All the Dirt on Gardening: Cold Hardy Banana Trees

Cold Hardy Japanese Banana, Musa basjoo, gives local gardens a tropical look.

The tropical look that banana trees, Musa Basjoo, give our gardens always gets attention from visitors. Also called Japanese Fiber Bananas, they are cold hardy to 20 degrees below zero, withstanding our winters quite nicely.

In warmer climates Japanese Banana will grow to 18 feet tall. Locally, they seem to mature at 8 to 10 feet with 4- to 6-foot-long leaves. The new leaves in the photo that are still round are called cigar leaves until they unroll.

If your plants flower and make fruit, remember that they are not grocery store bananas, so they are not edible. The flowers are self-fertile; there is no need to plant male and female plants.

Musa Basjoo spreads like a lily, by making offset pups that grow over the summer. To divide, wait until a pup is a foot tall, then remove the soil between the mother plant and the pup so you can dig it out with some root attached. You can plant the pups into containers and protect them over the winter or take your chances and just transplant them into a new garden location.

Give your banana trees full sun and regular water during drought periods and they will reward you will a gorgeous display to enjoy until the first hard freeze.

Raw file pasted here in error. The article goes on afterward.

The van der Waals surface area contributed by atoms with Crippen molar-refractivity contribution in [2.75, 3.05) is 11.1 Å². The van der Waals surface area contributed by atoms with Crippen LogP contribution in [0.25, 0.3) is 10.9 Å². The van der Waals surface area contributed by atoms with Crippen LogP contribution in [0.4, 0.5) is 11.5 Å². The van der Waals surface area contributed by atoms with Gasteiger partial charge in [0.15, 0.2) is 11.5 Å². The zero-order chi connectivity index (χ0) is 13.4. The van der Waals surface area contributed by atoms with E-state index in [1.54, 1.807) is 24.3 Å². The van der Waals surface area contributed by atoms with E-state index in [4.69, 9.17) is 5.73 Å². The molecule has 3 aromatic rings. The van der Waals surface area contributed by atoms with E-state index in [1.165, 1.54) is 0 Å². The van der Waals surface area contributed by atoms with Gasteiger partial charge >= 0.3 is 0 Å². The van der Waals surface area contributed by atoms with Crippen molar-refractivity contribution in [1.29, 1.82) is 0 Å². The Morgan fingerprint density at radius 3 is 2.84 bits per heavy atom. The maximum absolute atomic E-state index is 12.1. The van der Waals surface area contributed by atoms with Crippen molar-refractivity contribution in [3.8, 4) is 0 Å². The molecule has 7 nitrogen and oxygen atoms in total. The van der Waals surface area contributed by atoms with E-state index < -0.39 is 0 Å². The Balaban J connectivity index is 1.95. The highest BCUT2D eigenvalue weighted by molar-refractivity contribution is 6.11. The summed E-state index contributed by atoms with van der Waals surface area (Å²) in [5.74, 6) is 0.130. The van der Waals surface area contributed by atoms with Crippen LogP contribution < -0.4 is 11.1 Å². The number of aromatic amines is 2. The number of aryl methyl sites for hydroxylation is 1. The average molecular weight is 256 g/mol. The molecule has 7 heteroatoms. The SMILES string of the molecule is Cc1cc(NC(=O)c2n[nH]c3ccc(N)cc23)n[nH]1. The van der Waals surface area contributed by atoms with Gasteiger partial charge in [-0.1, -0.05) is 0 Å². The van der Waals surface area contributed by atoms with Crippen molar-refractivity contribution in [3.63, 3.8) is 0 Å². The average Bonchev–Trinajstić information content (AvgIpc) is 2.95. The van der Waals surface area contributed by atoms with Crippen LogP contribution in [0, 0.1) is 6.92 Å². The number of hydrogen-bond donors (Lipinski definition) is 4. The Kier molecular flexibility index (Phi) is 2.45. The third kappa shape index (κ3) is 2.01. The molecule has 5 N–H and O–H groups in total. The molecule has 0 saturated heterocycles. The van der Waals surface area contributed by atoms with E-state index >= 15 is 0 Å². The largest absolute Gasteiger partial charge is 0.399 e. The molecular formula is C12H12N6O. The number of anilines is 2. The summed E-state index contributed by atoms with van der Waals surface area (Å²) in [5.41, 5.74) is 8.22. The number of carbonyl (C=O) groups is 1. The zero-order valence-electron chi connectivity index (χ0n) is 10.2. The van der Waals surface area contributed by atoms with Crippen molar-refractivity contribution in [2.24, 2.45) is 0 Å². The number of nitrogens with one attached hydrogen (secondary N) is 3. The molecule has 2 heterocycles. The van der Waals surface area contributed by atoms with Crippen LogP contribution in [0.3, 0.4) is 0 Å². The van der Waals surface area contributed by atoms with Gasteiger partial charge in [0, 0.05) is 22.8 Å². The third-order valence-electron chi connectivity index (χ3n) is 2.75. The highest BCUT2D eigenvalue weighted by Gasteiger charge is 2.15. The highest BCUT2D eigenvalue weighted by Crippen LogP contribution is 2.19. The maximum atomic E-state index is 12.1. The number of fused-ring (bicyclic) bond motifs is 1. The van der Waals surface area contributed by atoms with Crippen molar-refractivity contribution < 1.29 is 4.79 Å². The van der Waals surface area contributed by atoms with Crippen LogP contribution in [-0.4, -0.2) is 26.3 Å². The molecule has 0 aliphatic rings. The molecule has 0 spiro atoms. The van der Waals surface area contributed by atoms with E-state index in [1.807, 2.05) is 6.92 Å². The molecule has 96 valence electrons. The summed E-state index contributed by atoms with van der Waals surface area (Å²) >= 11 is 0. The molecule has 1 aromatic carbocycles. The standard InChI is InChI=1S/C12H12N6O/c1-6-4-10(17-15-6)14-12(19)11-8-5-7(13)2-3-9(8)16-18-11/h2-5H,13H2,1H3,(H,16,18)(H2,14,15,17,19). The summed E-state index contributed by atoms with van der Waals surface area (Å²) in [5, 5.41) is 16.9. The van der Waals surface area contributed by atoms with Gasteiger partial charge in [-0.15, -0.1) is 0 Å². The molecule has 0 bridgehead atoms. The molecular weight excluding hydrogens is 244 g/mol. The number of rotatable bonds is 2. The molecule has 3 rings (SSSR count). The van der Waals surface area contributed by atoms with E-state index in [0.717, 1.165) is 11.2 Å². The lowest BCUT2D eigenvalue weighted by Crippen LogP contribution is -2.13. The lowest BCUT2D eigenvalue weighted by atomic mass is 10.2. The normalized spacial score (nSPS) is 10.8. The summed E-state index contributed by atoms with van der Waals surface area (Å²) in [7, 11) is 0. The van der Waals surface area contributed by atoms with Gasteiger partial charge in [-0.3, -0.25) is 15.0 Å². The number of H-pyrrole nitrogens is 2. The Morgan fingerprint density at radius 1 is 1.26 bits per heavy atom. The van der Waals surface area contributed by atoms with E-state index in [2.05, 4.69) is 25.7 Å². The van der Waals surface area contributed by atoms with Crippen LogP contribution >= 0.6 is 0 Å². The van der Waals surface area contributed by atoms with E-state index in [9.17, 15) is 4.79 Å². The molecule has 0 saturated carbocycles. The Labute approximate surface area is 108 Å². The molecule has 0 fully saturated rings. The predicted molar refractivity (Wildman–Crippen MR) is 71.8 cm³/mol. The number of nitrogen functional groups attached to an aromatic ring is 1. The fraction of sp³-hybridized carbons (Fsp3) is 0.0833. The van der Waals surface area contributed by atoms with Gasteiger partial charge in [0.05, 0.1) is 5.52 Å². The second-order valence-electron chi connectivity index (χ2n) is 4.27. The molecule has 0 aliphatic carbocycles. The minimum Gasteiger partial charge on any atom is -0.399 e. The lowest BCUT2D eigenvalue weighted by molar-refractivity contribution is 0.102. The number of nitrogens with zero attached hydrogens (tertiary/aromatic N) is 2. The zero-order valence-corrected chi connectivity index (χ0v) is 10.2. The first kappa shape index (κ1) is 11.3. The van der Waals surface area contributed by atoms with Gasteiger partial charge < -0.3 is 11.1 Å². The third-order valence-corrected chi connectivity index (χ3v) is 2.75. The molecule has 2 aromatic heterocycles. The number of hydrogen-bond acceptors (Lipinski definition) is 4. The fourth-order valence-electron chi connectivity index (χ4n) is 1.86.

When the leaves fall to the ground in winter leave them in place to cover the roots to protect them from a hard freeze. If you want to mulch the plants more, apply several inches of bark or pine needles.

Cold hardy banana makes a great patio container plant, though it will have to be protected over the winter as containers have colder soil than the ground. Some gardeners wrap the trunks with burlap or bubble wrap up to 2 feet before high the first killing frost, and prune off any damaged leaves and stem.

The pseudostem trunk is used to make clothing fibers in China. The plant genus, Musa, is named for a first century B.C. physician, Antonia Musa.

Molly Day has been gardening for 40 years and garden writing for 15 years. You can search 2,000 entries in her blog at www.allthedirtongardening.blogspot.com.

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